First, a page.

Being a student with IBD can be ridiculously difficult sometimes. I know, first hand, that schools and teachers just don’t get it. However, you have to work with your parents to make school a little bit easier.
The first thing that you should definitely do if you have been diagnosed with IBD is send out an email at the beginning of the year, explaining what your disease is and how it affects you. If you’re in a flare, it isn’t going to help if your teachers and the school don’t understand what is happening. They might just think that you have a stomach bug when you actually suffer from a debilitating disease.
You might even want to set up a meeting with all of your teachers and your parents, so they fully understand everything that you go through. Do not be shy about telling them what’s wrong because they will help you out more if they understand.
Make it clear to your teachers that you don’t want them to treat strangely, especially in front of your peers. This way, you won’t stick out to your classmates. They won’t even know if you don’t want them to.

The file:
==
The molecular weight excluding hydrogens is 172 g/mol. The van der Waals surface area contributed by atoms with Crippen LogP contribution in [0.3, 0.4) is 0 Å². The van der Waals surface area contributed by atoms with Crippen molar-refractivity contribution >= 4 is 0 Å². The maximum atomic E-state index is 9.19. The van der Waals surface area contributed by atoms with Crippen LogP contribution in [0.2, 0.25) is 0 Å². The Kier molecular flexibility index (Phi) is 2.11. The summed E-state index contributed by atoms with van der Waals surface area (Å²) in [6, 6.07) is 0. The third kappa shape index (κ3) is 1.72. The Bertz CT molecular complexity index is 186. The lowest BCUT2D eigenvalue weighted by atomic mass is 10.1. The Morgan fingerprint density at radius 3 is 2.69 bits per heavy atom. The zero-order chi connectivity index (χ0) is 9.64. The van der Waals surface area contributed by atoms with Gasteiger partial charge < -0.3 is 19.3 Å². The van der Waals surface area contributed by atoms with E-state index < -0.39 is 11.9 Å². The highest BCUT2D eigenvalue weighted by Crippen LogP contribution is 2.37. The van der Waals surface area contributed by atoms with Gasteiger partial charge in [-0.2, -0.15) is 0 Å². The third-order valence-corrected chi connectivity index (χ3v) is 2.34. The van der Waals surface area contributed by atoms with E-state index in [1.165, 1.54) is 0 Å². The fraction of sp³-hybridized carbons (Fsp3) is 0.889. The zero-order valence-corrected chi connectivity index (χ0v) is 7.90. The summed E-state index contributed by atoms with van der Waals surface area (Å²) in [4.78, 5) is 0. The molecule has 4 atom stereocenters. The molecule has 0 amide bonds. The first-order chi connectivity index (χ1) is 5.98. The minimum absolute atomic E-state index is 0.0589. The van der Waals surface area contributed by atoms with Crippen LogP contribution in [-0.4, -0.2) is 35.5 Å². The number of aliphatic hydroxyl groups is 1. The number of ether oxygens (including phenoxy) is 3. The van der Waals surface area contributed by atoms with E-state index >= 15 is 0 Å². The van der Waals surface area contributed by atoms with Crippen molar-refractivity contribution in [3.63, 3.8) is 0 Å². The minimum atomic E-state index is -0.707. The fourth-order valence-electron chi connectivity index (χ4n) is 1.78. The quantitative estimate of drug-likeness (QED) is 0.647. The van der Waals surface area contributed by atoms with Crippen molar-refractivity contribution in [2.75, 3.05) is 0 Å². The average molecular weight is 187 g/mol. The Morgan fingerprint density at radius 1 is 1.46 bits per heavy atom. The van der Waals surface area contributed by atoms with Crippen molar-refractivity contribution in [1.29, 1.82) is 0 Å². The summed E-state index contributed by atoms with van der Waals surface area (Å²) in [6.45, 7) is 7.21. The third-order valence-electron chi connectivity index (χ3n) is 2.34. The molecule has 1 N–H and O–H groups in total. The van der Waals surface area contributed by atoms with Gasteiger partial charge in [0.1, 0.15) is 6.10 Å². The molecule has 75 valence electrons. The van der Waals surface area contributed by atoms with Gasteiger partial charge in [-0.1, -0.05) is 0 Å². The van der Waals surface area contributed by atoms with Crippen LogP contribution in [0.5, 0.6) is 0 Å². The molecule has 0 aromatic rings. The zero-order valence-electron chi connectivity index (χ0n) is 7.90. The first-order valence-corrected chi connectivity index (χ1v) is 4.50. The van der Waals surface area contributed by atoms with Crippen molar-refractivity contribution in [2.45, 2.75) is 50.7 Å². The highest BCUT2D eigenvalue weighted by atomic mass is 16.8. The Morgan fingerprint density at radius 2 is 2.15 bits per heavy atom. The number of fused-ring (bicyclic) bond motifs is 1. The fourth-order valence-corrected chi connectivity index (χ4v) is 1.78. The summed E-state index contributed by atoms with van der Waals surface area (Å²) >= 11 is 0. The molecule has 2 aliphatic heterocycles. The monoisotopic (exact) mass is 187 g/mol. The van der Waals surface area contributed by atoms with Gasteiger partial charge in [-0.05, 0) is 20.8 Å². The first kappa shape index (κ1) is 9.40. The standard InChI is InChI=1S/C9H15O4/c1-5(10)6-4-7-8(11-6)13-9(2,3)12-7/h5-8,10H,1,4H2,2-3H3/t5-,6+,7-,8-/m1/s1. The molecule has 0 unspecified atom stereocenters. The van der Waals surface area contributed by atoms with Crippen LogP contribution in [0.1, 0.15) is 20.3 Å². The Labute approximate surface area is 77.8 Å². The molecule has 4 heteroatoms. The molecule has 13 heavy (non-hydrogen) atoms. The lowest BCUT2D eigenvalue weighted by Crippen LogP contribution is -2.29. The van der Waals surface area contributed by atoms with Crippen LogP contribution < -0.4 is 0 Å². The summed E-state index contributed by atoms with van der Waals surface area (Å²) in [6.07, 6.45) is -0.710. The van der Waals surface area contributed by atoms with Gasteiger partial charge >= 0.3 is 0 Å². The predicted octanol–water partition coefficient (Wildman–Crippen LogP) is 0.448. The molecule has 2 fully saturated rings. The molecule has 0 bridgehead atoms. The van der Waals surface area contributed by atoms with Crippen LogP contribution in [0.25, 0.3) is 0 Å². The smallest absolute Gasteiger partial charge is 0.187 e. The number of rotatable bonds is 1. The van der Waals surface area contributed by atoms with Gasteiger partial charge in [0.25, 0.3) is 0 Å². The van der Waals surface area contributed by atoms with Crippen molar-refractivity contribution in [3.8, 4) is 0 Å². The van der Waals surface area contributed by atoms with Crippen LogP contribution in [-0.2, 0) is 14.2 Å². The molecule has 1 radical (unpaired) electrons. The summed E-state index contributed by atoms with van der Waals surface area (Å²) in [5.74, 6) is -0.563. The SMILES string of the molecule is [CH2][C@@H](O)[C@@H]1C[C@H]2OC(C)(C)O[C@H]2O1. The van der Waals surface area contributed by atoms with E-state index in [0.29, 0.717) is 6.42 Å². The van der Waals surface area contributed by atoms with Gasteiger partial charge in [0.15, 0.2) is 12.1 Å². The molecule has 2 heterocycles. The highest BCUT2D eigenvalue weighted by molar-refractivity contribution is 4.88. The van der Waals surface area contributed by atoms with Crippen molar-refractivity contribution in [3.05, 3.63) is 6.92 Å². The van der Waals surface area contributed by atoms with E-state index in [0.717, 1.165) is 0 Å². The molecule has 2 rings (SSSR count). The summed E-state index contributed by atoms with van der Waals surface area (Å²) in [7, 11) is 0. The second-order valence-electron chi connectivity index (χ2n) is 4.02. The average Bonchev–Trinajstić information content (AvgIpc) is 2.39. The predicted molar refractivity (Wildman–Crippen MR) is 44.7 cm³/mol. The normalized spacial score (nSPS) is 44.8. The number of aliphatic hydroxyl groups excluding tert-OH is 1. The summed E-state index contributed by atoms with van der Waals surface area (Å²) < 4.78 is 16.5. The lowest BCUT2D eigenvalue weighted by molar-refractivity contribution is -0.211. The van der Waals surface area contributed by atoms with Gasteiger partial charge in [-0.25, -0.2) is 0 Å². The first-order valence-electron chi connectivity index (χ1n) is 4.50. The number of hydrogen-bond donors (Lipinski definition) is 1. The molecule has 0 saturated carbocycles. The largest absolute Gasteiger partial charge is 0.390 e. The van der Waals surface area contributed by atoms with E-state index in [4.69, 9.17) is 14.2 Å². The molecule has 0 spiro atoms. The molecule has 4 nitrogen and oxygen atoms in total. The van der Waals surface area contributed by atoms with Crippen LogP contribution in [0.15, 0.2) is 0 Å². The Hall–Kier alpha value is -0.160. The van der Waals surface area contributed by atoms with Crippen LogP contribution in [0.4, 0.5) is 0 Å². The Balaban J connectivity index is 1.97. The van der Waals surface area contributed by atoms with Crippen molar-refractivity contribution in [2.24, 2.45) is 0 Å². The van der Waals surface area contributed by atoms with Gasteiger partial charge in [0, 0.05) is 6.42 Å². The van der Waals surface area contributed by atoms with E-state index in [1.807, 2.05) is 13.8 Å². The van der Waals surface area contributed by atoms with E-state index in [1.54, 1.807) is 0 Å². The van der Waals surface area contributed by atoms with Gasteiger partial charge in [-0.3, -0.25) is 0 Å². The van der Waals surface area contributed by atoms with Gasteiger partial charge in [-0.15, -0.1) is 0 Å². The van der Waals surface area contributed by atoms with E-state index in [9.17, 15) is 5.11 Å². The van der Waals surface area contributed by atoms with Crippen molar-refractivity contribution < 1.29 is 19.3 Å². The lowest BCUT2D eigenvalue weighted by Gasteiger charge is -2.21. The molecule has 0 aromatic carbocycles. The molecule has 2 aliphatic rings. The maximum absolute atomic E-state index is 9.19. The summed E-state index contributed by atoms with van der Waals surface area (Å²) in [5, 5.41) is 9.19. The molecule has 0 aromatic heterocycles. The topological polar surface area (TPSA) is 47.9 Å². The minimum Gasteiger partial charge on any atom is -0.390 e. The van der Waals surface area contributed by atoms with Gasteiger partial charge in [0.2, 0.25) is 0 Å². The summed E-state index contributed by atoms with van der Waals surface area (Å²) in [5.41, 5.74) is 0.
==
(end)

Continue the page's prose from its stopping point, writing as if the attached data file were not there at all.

One of the most important things is to try and get accommodations for your disease. If you attend a public school, the school is required to follow these accommodations by law. Even if you attend a private school, you can still talk to the staff and ask for accommodations. These are especially helpful if you are in a flare, and you are finding it difficult to go to school or stay in school.
The best thing to do is to just simply be open with your teachers and the school in general. They won’t judge you for your disease. If you reach out to them, they will most likely be accepting and helpful. Don’t stay quiet if you are sick. It isn’t your fault that you are having trouble in school, and if you tell them, they will know this.
I hope that this post helped some students, who have a difficult time talking about their IBD. I will have a more in-depth post up later about accommodations and the 504 Plan specifically.